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Geraint Davies:  In the case of a voucher worth €1when it was originally issued, but €1.20 or €0.80 when it was redeemed, would there be any bearing on the tax situation? Presumably if the voucher is redeemed in Germany, the tax is paid in Germany, is it not? 

Mr Gauke:  In terms of the principle, if the supply is in Germany, the voucher is subject to German VAT, for example. The exchange rate is essentially not an issue here; the issue is the VAT payable at the point of the transaction, which, in the case of MPVs, is at the end of the process, as it were—at the final point in the shop. That is the rate of VAT that has to be paid. 

Geraint Davies:  To put it simply, let us say that somebody had a pack of 240 PG tips with a 50p voucher on it and they redeemed that in Germany. Although perhaps it would not be accepted at all, if it was, the amount would be translated into euros and the tax would be paid on it, so it would have a different value than anticipated. I am asking whether that poses any problems. 

Mr Gauke:  No, the exchange rate does not cause problems in those particular circumstances. I hope that provides some clarity for the hon. Gentleman. 

The Chair:  Mr Marris, do you have a further question?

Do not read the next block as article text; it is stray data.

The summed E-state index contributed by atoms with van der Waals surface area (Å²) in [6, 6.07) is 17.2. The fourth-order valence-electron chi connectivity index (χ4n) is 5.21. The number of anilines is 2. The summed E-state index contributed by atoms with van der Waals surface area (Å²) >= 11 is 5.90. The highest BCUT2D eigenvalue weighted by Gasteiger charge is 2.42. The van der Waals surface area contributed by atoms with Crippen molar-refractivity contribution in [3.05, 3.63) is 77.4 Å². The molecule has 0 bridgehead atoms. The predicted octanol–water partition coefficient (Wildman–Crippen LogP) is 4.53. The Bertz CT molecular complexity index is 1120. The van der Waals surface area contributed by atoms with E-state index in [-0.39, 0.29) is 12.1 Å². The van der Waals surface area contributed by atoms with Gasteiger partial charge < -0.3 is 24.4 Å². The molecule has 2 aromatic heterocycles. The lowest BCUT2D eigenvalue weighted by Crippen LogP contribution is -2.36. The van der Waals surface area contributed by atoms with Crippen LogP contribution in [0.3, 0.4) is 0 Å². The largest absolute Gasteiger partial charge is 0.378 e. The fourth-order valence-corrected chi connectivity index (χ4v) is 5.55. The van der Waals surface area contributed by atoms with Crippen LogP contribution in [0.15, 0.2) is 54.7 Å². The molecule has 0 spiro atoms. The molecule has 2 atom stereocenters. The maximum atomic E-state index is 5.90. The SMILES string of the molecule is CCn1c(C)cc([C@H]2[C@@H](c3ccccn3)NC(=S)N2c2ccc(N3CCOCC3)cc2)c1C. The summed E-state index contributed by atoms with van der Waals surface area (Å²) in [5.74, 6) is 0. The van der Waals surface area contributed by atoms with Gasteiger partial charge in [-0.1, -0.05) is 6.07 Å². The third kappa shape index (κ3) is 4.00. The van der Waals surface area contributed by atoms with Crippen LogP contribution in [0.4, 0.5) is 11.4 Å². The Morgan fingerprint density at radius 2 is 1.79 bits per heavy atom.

Rob Marris:  I have two further questions, if I may. As the Minister is aware, article 30a—I think it is a draft—defines “voucher”. It defines “single-purpose vouchers”, “multi-purpose vouchers” and “discount vouchers”. Are Her Majesty’s Government satisfied with those definitions? 

Mr Gauke:  In essence, we are satisfied with the definitions set out in article 30a. Ultimately, this is not about discount vouchers such as money-off coupons, so I hope that those are not at the heart of the proposals before us. We are satisfied with the definitions. 

Rob Marris:  As the Minister said, this is a matter of considerable complexity. Were the proposals to go ahead—with, as the Minister mentioned, some fine tuning—would complexity for business increase or decrease? Which is the likely assessment? 

Mr Gauke:  It would be fair to say that there is some complexity in the current system because of inconsistency. The hon. Gentleman asks whether the draft directive will disrupt businesses because they will have to deal with a new regime. I would argue that it will not cause major disruption to businesses here. The most likely to be affected would be large, high street chains. High street shops that issue vouchers through distributors to other businesses would be most affected. Those that issue vouchers direct to their customers would be least affected.